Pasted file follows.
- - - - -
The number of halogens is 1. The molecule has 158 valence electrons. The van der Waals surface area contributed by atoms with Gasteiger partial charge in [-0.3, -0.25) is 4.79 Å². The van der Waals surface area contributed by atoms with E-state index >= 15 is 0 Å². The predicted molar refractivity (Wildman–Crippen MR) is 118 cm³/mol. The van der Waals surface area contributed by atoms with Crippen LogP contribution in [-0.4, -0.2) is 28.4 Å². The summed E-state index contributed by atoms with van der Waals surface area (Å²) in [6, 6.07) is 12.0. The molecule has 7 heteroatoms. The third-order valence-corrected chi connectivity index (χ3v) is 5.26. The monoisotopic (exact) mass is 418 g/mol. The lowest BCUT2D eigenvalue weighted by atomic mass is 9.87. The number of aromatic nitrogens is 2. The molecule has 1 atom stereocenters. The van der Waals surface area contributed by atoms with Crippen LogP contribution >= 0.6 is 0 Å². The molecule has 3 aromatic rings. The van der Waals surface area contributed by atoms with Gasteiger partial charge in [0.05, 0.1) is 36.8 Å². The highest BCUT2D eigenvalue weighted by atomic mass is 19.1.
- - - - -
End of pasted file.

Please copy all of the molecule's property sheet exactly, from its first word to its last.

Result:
The number of halogens is 1. The molecule has 158 valence electrons. The van der Waals surface area contributed by atoms with Gasteiger partial charge in [-0.3, -0.25) is 4.79 Å². The van der Waals surface area contributed by atoms with E-state index >= 15 is 0 Å². The predicted molar refractivity (Wildman–Crippen MR) is 118 cm³/mol. The van der Waals surface area contributed by atoms with Crippen LogP contribution in [-0.4, -0.2) is 28.4 Å². The summed E-state index contributed by atoms with van der Waals surface area (Å²) in [6, 6.07) is 12.0. The molecule has 7 heteroatoms. The third-order valence-corrected chi connectivity index (χ3v) is 5.26. The monoisotopic (exact) mass is 418 g/mol. The lowest BCUT2D eigenvalue weighted by atomic mass is 9.87. The number of aromatic nitrogens is 2. The molecule has 1 atom stereocenters. The van der Waals surface area contributed by atoms with Crippen LogP contribution >= 0.6 is 0 Å². The molecule has 3 aromatic rings. The van der Waals surface area contributed by atoms with Gasteiger partial charge in [0.05, 0.1) is 36.8 Å². The highest BCUT2D eigenvalue weighted by atomic mass is 19.1.